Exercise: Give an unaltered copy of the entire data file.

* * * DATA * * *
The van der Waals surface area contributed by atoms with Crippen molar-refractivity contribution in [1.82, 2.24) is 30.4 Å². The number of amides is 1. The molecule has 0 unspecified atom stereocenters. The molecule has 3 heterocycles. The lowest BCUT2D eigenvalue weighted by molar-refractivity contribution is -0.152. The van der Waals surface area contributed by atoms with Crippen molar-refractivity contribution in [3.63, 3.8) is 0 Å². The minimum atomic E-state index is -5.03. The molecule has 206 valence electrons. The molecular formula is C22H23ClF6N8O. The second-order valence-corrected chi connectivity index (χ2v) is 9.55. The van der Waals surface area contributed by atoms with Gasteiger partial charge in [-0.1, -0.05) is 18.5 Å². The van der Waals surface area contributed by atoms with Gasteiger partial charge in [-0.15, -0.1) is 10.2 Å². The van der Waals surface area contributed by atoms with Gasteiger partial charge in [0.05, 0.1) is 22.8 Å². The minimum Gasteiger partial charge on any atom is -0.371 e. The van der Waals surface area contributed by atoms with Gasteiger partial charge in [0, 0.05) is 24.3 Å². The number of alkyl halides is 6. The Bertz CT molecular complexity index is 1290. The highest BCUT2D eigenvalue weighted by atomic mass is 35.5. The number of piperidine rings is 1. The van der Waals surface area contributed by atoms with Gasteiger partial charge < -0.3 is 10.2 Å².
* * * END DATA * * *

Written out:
The van der Waals surface area contributed by atoms with Crippen molar-refractivity contribution in [1.82, 2.24) is 30.4 Å². The number of amides is 1. The molecule has 0 unspecified atom stereocenters. The molecule has 3 heterocycles. The lowest BCUT2D eigenvalue weighted by molar-refractivity contribution is -0.152. The van der Waals surface area contributed by atoms with Crippen molar-refractivity contribution in [3.63, 3.8) is 0 Å². The minimum atomic E-state index is -5.03. The molecule has 206 valence electrons. The molecular formula is C22H23ClF6N8O. The second-order valence-corrected chi connectivity index (χ2v) is 9.55. The van der Waals surface area contributed by atoms with Gasteiger partial charge in [-0.1, -0.05) is 18.5 Å². The van der Waals surface area contributed by atoms with Gasteiger partial charge in [-0.15, -0.1) is 10.2 Å². The van der Waals surface area contributed by atoms with Gasteiger partial charge in [0.05, 0.1) is 22.8 Å². The minimum Gasteiger partial charge on any atom is -0.371 e. The van der Waals surface area contributed by atoms with Gasteiger partial charge in [0, 0.05) is 24.3 Å². The number of alkyl halides is 6. The Bertz CT molecular complexity index is 1290. The highest BCUT2D eigenvalue weighted by atomic mass is 35.5. The number of piperidine rings is 1. The van der Waals surface area contributed by atoms with Gasteiger partial charge < -0.3 is 10.2 Å².